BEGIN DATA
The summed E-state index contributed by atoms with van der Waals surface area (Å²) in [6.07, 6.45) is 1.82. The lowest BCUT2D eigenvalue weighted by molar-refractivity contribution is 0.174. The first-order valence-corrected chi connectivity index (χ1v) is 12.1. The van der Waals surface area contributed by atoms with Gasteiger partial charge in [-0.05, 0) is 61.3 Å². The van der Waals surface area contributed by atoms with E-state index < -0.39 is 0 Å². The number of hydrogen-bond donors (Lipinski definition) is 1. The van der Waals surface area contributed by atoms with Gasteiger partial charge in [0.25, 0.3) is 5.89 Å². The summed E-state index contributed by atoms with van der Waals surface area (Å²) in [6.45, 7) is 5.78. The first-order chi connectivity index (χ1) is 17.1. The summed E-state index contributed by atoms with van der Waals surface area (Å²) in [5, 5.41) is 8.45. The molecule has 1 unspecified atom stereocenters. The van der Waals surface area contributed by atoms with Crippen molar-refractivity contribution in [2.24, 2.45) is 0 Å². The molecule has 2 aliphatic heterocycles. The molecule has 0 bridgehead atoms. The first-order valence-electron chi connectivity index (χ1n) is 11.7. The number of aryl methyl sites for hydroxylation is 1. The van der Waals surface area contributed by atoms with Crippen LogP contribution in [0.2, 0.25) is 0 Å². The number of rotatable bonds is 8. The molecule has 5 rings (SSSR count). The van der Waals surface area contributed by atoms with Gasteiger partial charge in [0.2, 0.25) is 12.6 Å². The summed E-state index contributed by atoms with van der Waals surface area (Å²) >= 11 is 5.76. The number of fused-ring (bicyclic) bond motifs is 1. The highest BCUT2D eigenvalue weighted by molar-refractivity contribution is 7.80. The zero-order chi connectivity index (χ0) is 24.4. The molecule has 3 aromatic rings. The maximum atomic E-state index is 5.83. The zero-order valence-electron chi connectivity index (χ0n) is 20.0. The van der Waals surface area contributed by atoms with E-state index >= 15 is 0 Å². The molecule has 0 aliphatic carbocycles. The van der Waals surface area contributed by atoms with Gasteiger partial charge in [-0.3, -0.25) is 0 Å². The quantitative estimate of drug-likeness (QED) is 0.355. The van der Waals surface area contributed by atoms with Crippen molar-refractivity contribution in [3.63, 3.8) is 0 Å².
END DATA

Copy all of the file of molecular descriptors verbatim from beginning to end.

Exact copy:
The summed E-state index contributed by atoms with van der Waals surface area (Å²) in [6.07, 6.45) is 1.82. The lowest BCUT2D eigenvalue weighted by molar-refractivity contribution is 0.174. The first-order valence-corrected chi connectivity index (χ1v) is 12.1. The van der Waals surface area contributed by atoms with Gasteiger partial charge in [-0.05, 0) is 61.3 Å². The van der Waals surface area contributed by atoms with E-state index < -0.39 is 0 Å². The number of hydrogen-bond donors (Lipinski definition) is 1. The van der Waals surface area contributed by atoms with Gasteiger partial charge in [0.25, 0.3) is 5.89 Å². The summed E-state index contributed by atoms with van der Waals surface area (Å²) in [6.45, 7) is 5.78. The first-order chi connectivity index (χ1) is 17.1. The summed E-state index contributed by atoms with van der Waals surface area (Å²) in [5, 5.41) is 8.45. The molecule has 1 unspecified atom stereocenters. The van der Waals surface area contributed by atoms with Crippen molar-refractivity contribution in [2.24, 2.45) is 0 Å². The molecule has 2 aliphatic heterocycles. The molecule has 0 bridgehead atoms. The first-order valence-electron chi connectivity index (χ1n) is 11.7. The number of aryl methyl sites for hydroxylation is 1. The van der Waals surface area contributed by atoms with Crippen LogP contribution in [0.2, 0.25) is 0 Å². The number of rotatable bonds is 8. The molecule has 5 rings (SSSR count). The van der Waals surface area contributed by atoms with Gasteiger partial charge in [0.2, 0.25) is 12.6 Å². The summed E-state index contributed by atoms with van der Waals surface area (Å²) >= 11 is 5.76. The number of fused-ring (bicyclic) bond motifs is 1. The highest BCUT2D eigenvalue weighted by molar-refractivity contribution is 7.80. The zero-order chi connectivity index (χ0) is 24.4. The molecule has 3 aromatic rings. The maximum atomic E-state index is 5.83. The zero-order valence-electron chi connectivity index (χ0n) is 20.0. The van der Waals surface area contributed by atoms with E-state index >= 15 is 0 Å². The molecule has 0 aliphatic carbocycles. The van der Waals surface area contributed by atoms with Gasteiger partial charge in [-0.3, -0.25) is 0 Å². The quantitative estimate of drug-likeness (QED) is 0.355. The van der Waals surface area contributed by atoms with Crippen molar-refractivity contribution in [3.63, 3.8) is 0 Å².